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Sugar Land 95 update: Small protest at Fort Bend ISD’s administration building

(Fort Bend ISD – August 9, 2019) -- Earlier today, less than a handful of individuals protested the district’s plans for reinterment of the Sugar Land 95 outside Fort Bend ISD’s administration building. The protest was apparently in response to the District’s announcement made on July 25, 2019 that it would reinter the remains of the 95 individuals in the spots from where each were exhumed.

“We don’t understand why these few individuals are protesting,” said Jason Burdine, FBISD Board President. “For more than over a year, we have engaged in discussions with members of our community, community leaders, and activist groups from outside our community. We listened to them and honored the wishes of those who did not want the remains removed from the site. To make this happen, we had to redesign and eliminate an important wing of the career and technical center. We have also paid more than a million dollars to archaeologists to ensure the proper and dignified treatment of the remains, and to preserve DNA samples so that future testing might help us learn more about the Sugar Land 95 and their possible descendants. We think the greater community recognizes our commitment to respectfully handling this historical find and preserving this important part of our local history.”

The remains of the Sugar Land 95 were Discovered during the district’s construction of the James Reese Career and Technical Center, a state-of-the art career and technical education center that is scheduled to open this school year. The District had previously filed a petition in a Fort Bend District court requesting that it be allowed to reinter the bodies at a nearby historic cemetery operated by the City of Sugar Land so that it could complete construction of the center as it was originally designed.

After some objection to the District and city’s plans to reinter the remains in the city cemetery, the District abandoned its plans and redesigned the center to eliminate a wing of the building that was to be constructed in the cemetery area. Because the District was no longer requesting to remove the remains from the site, the court no longer had jurisdiction and the district dismissed the lawsuit.

District officials have taken great care to ensure the remains have been handled in a dignified manner while also recognizing the need for historical preservation. Upon discovery of the first bones, the district reported the find to the Texas Historical Commission and engaged an archaeological firm to conduct further investigation and eventual exhumation. Before exhumation occurred, the District court issued an order granting permission for the archaeologists to exhume the remains. A team of archaeologist then worked throughout 2018 to exhume the remains and catalog all historical artifacts found on the site.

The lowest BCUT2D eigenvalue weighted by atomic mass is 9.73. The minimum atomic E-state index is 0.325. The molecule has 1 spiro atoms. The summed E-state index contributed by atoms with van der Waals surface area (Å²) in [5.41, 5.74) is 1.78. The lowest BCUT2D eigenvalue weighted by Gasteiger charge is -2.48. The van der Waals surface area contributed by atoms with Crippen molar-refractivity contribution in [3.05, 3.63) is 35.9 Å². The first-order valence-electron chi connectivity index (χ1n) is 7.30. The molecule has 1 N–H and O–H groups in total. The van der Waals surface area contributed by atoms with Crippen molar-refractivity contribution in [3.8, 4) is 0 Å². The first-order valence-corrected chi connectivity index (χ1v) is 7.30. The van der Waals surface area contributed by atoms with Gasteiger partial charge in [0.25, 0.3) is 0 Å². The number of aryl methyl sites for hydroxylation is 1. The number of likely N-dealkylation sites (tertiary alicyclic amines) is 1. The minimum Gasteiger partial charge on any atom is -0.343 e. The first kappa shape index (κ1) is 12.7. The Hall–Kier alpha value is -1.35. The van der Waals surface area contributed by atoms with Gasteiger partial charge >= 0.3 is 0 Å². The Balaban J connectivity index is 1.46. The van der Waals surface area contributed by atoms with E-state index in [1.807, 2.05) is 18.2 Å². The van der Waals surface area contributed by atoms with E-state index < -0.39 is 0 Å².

Working under authority granted by the Texas Historical Commission, the archaeologists have also gathered materials needed for DNA testing. These materials will be transferred to the Texas Archaeological Research Laboratory at the University of Texas at Austin. Curating the DNA materials with the UT archaeological research laboratory will allow future DNA testing that may help determine the identities of the Sugar Land 95 and their possible descendants. 

The District is also working with college research facilities for the performance of isotope analysis that will also provide additional information about living conditions of the Sugar Land 95. 

Upon completion of their work, the archaeologists will prepare a report that will be provided to the district and the Texas Historical Commission. The District looks forward to sharing this report with the public. To further ensure that the historical significance of the find is not forgotten, District staff have been working on a student curriculum about the Sugar Land 95 and the State of Texas’ convict-leasing program. 

The District’s plans for reinterment remain ongoing. District officials are in the process of procuring burial vessels and internment services. The District hopes to announce a timeline for reinterment, including plans for a memorial service, in the near future. 

The District has also been negotiating with Fort Bend County officials to transfer the cemetery to the county once the reinterment process is complete. The District has agreed to convey another 10 acres of district property to the county for the construction of a memorial park to commemorate the 95 individuals who historians believe were convicts in the state’s convict- leasing program. 

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